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at:1987 text:"Final Fantasy"
at:1988 text:"Final Fantasy II"
at:1990 text:"Final Fantasy III"
at:1991 text:"Final Fantasy IV"
at:1992 text:"Final Fantasy V"
at:1994 text:"Final Fantasy VI"
at:1997 text:"Final Fantasy VII"
at:1999 text:"Final Fantasy VIII"
at:2000 text:"Final Fantasy IX"
at:2001 text:"Final Fantasy X"
at:2002 text:"Final Fantasy XI"
at:2006 text:"Final Fantasy XII"
In the mid 1980s, Square entered the Japanese video game industry with a string of simple RPGs, racing games, and platformers for Nintendo's Famicom Disk System (FDS). In 1987, Square designer Hironobu Sakaguchi began work on a new fantasy role-playing game for the cartridge-based Famicom, inspired in part by Enix's popular Dragon Quest. As Sakaguchi planned to retire after completing the project, it was named Final Fantasy. Despite Sakaguchi's explanation, the name of the game has also been attributed by various sources to the company's hopes that the project would solve its financial troubles. Final Fantasy indeed reversed Square's lagging fortunes, and it became its flagship franchise.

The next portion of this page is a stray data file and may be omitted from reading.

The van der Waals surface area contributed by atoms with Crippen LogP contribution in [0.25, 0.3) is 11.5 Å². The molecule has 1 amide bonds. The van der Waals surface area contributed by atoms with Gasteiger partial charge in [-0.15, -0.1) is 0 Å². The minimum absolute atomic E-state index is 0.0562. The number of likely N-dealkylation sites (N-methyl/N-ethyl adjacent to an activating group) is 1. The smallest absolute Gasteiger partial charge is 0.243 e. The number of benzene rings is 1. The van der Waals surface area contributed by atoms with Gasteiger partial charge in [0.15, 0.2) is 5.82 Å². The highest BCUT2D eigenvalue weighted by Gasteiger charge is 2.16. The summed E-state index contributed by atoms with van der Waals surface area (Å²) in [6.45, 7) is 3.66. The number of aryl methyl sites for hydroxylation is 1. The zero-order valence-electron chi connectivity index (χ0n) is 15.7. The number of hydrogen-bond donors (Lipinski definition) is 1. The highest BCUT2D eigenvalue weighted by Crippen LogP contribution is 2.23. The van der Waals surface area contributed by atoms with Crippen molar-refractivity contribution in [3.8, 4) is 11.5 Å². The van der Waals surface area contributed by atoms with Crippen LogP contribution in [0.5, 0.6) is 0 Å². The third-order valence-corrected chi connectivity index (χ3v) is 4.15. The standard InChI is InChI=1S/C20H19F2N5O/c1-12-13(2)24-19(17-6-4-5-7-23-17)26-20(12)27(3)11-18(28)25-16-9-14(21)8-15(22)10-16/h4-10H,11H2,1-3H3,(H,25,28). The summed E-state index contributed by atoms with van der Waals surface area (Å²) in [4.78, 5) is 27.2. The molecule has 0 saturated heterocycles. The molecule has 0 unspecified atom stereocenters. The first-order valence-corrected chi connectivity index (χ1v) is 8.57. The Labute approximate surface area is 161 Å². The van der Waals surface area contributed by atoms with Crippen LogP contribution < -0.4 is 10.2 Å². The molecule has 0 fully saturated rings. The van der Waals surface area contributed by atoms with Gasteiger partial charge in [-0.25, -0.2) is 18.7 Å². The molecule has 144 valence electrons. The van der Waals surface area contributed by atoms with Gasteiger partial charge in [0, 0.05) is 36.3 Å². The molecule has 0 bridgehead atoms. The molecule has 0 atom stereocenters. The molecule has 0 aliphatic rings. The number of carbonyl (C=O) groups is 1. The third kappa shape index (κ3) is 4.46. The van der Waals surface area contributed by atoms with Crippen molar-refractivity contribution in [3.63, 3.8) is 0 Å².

Following the success of the first game, Square immediately developed a second installment. Unlike a typical sequel, Final Fantasy II features a world bearing only thematic similarities to its predecessor. Some of the gameplay elements, such as the character advancement system, were also overhauled. This approach has continued throughout the series; each major Final Fantasy game features a new setting, cast of characters, and battle system.